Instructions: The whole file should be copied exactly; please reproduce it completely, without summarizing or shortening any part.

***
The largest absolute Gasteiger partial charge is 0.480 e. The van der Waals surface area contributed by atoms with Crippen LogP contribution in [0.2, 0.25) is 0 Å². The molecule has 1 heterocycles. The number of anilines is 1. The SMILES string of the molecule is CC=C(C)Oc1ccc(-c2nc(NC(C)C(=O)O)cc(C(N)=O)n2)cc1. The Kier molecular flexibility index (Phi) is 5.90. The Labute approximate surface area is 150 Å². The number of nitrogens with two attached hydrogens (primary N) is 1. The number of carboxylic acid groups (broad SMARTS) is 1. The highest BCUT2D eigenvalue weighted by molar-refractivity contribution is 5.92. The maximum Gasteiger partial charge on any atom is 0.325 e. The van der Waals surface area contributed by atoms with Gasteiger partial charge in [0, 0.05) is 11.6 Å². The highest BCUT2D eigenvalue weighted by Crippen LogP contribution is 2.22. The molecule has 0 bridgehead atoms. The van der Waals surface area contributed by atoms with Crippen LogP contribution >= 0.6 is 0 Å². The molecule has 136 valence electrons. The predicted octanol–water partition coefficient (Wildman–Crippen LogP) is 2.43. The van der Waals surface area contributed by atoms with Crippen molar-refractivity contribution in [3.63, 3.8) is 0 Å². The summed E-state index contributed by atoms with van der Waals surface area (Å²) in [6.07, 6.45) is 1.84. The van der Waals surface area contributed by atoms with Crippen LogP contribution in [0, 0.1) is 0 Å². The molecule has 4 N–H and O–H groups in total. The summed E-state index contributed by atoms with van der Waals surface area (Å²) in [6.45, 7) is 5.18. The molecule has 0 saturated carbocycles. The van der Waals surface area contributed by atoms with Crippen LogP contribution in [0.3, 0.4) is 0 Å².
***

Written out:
The largest absolute Gasteiger partial charge is 0.480 e. The van der Waals surface area contributed by atoms with Crippen LogP contribution in [0.2, 0.25) is 0 Å². The molecule has 1 heterocycles. The number of anilines is 1. The SMILES string of the molecule is CC=C(C)Oc1ccc(-c2nc(NC(C)C(=O)O)cc(C(N)=O)n2)cc1. The Kier molecular flexibility index (Phi) is 5.90. The Labute approximate surface area is 150 Å². The number of nitrogens with two attached hydrogens (primary N) is 1. The number of carboxylic acid groups (broad SMARTS) is 1. The highest BCUT2D eigenvalue weighted by molar-refractivity contribution is 5.92. The maximum Gasteiger partial charge on any atom is 0.325 e. The van der Waals surface area contributed by atoms with Gasteiger partial charge in [0, 0.05) is 11.6 Å². The highest BCUT2D eigenvalue weighted by Crippen LogP contribution is 2.22. The molecule has 0 bridgehead atoms. The van der Waals surface area contributed by atoms with Crippen LogP contribution >= 0.6 is 0 Å². The molecule has 136 valence electrons. The predicted octanol–water partition coefficient (Wildman–Crippen LogP) is 2.43. The van der Waals surface area contributed by atoms with Crippen molar-refractivity contribution in [3.63, 3.8) is 0 Å². The summed E-state index contributed by atoms with van der Waals surface area (Å²) in [6.07, 6.45) is 1.84. The van der Waals surface area contributed by atoms with Crippen LogP contribution in [0, 0.1) is 0 Å². The molecule has 4 N–H and O–H groups in total. The summed E-state index contributed by atoms with van der Waals surface area (Å²) in [6.45, 7) is 5.18. The molecule has 0 saturated carbocycles. The van der Waals surface area contributed by atoms with Crippen LogP contribution in [0.3, 0.4) is 0 Å².